There is nature in China, but according to Tracy Ding, a Chinese student attending Hillcrest this year, few enjoy it. So when Principal Isaac gave his pitch for his hiking club, one of six clubs added to Hillcrest's list of five from last year, Ding jumped at the opportunity and has not been disappointed.
Mayor Ben Schierer drew smiles and laughter, giving students a sense of confidence as he brought a greeting from City Hall to Hillcrest students Monday. In his personable presentation he had the Norwegian students leaning forward, students from Africa thinking to their Christmas traditions, and a host of local students brimming with pride.
Minute by minute the sky lightens, revealing tall prairie grasses bowing under silver frost. Empty milkweed pods with beards of snow-white seeds huddle companionably next to the skeletons of black-eyed susans. Faces among the crowd of Hillcrest students are now recognizable in the yellow light of day. The musicians are not alone but joined by dozens of teenagers who rose in the dark to greet the day with worship. They join all creation to praise the Creator in this perfect setting to begin the Lord’s Day.
Students shuffled between rows of chairs to circled groups Wednesday morning at Hillcrest. The groups were a small sample of the Hillcrest community. A junior high student sat amidst a student from Norway, one of Asia, and a handful of friends from the United States. There were over 16 groups meeting, led by a student from the senior class who would usher in the purpose of their gathering.
He cut his first teeth on the reins of his dad’s horse, wedged snugly between him and and the saddle’s pommel. Wyatt was on a horse before he could walk.
This is Wyatt Gilbertson’s third year at Hillcrest where he is a freshman. He sits quietly across the table from me now, blue eyes down, camo cap pulled low on his forehead. As soon as we start talking about the Minnesota State Fair, where he competed two weekends of last month, his face lights up. He talks of qualifying for two separate riding classes with two different horses and having to choose. He decides to take Ace, a 12 year old quarter-horse gelding down to St. Paul to compete at the state level. He tells of countless hours spent training for three minutes in the ring. Wyatt shows me the pattern he needed to memorize for the course which involved a bridge, a gate, and navigating narrow paths between parallel poles laid out on the ground. The horse must not nick the wood with his hooves. He must begin on a certain foot, pivot on a certain foot, move in very specific ways. Points are deducted for the smallest mistake. And they have just 3 minutes to complete the course. Ace has been trained to respond to the slightest shift of Wyatt’s weight, the least pressure from his knees or heels. Horse and rider must be in absolute sync and this does not happen without a lot of hard work.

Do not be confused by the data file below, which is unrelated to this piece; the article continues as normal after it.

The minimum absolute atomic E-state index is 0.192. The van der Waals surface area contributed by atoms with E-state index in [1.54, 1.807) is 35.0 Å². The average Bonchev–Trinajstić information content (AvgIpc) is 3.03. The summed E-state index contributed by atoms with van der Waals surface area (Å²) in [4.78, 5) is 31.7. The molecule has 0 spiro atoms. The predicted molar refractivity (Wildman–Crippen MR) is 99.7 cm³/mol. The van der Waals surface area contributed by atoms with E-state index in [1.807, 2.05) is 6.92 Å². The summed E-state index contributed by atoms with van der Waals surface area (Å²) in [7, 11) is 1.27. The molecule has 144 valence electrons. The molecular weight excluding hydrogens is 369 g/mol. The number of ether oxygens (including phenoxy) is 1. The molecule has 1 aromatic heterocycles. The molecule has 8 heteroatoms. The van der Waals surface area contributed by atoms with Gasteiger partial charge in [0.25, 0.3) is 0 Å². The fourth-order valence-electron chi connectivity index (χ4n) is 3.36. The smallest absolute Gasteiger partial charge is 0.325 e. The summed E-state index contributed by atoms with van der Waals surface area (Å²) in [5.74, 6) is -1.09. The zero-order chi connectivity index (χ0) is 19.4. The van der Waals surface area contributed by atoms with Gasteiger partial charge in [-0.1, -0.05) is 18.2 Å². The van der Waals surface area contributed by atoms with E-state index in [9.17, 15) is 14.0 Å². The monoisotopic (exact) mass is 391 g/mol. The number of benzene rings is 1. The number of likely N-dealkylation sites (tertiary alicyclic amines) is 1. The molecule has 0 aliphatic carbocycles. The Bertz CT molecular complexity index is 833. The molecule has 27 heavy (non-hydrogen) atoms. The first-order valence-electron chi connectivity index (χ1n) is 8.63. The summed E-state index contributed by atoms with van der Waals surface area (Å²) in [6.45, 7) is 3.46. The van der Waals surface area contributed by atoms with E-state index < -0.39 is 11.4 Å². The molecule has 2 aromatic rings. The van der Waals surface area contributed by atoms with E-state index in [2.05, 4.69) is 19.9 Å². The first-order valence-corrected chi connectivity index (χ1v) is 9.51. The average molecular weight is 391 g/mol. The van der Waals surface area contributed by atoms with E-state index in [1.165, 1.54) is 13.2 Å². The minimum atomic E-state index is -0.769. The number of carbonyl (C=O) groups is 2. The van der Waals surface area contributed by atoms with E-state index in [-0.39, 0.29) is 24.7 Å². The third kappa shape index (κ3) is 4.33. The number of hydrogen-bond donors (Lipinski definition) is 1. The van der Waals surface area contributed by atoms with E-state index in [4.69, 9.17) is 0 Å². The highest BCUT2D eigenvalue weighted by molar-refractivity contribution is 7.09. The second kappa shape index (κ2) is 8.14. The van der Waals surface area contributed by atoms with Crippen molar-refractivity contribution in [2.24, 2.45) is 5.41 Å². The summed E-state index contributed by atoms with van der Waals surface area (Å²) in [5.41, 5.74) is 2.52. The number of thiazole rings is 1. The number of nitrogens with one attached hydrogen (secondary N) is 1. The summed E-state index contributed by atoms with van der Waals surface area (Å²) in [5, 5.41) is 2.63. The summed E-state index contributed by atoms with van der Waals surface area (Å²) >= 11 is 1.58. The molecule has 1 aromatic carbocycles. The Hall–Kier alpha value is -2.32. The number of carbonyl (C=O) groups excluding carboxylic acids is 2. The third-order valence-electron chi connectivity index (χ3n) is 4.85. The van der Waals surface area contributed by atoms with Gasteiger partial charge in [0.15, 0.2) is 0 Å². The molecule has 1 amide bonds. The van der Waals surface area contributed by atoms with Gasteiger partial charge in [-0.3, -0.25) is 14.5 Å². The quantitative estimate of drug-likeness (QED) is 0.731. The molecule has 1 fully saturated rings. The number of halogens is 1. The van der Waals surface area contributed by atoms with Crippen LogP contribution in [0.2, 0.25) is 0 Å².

Wyatt’s riding teacher, whose tutelage he’s been under since first grade, insists that four phrases never be used in response to his instruction or correction:
Wyatt pulls out his phone and shows me the video of his best ride, pointing out the significance of every intricate move, like an artist describing his favorite painting. Wyatt’s face is flushed and he smiles and laughs easily as we talk. Wyatt recalls the first time he met Ace. Ace was a young horse--unruly and willful. Wyatt was just a little boy and had to carry a whip with him when he was near Ace because the horse had a propensity to lunge and kick or bite. An accident a couple years later left Ace blind in one eye and it changed his demeanor. Instead of becoming more difficult and fearful, he became more mellow. Wyatt and Ace’s relationship also changed. Ace learned to trust his human and to work with him. In competition, no one in the arena knows what is going on behind the scenes. No one is aware that, with just one eye, Ace only has 50% of his field of vision. Half of his world is in total darkness. The horse needs Wyatt to “tell him” where the obstacles lie and he must trust him completely. There is leadership that Wyatt must provide. There is respect between rider and beast. Together they execute a wordless dance. Wyatt directs, Ace responds. Their first trip to State, they take 8th place.
The following weekend, Wyatt brings his two Australian Shepherd dogs; Kodie, a 9 year-old veteran of 5 consecutive trips to State, and an 11 month old puppy named Kacie to the show ring. Kodie completes a flawless performance a fraction of a second behind a tough competitor and is awarded Reserve Champion. And then Kacie goes on to wow everyone in her novice classes, placing 5th out of 16 in Beginner Obedience and 8th out of 19 in Pre-Novice Rally--pretty impressive for a pup! Wyatt attributes their success to the strong bond they share. Kacie adores Wyatt and never takes her eyes off him while working or playing. He is looking forward to the years ahead they’ll have to work together.
Wyatt’s favorite Bible verse is Romans 5:8. “But God demonstrates his own love for us in this: While we were still sinners, Christ died for us.” Jesus does for us what we could not do for ourselves when we did not deserve it. Likewise, in Wyatt’s work with animals he is able to do with/for them what they could never do without him. And the result is a beautiful picture of humility and trust, something we can all learn from.